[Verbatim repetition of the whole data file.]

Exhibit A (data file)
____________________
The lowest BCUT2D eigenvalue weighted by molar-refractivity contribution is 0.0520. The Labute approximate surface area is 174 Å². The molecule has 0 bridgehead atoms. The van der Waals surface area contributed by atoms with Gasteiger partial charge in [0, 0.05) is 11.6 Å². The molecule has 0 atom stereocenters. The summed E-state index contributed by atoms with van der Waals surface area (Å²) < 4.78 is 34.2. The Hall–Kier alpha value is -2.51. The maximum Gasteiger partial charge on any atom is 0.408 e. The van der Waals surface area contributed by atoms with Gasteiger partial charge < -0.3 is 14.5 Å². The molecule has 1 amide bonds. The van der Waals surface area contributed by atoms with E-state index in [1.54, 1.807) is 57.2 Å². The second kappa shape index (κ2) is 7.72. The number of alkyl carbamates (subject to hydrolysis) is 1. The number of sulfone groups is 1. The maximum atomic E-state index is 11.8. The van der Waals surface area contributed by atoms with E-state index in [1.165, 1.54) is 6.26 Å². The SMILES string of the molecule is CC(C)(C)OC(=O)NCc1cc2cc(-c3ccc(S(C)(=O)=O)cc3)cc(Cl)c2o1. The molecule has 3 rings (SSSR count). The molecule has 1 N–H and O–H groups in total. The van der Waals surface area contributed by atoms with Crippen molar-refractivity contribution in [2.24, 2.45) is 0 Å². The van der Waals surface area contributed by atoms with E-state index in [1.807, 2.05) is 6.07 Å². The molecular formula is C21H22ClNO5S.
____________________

The lowest BCUT2D eigenvalue weighted by molar-refractivity contribution is 0.0520. The Labute approximate surface area is 174 Å². The molecule has 0 bridgehead atoms. The van der Waals surface area contributed by atoms with Gasteiger partial charge in [0, 0.05) is 11.6 Å². The molecule has 0 atom stereocenters. The summed E-state index contributed by atoms with van der Waals surface area (Å²) < 4.78 is 34.2. The Hall–Kier alpha value is -2.51. The maximum Gasteiger partial charge on any atom is 0.408 e. The van der Waals surface area contributed by atoms with Gasteiger partial charge < -0.3 is 14.5 Å². The molecule has 1 amide bonds. The van der Waals surface area contributed by atoms with E-state index in [1.54, 1.807) is 57.2 Å². The second kappa shape index (κ2) is 7.72. The number of alkyl carbamates (subject to hydrolysis) is 1. The number of sulfone groups is 1. The maximum atomic E-state index is 11.8. The van der Waals surface area contributed by atoms with E-state index in [1.165, 1.54) is 6.26 Å². The SMILES string of the molecule is CC(C)(C)OC(=O)NCc1cc2cc(-c3ccc(S(C)(=O)=O)cc3)cc(Cl)c2o1. The molecule has 3 rings (SSSR count). The molecule has 1 N–H and O–H groups in total. The van der Waals surface area contributed by atoms with Crippen molar-refractivity contribution in [2.24, 2.45) is 0 Å². The van der Waals surface area contributed by atoms with E-state index in [1.807, 2.05) is 6.07 Å². The molecular formula is C21H22ClNO5S.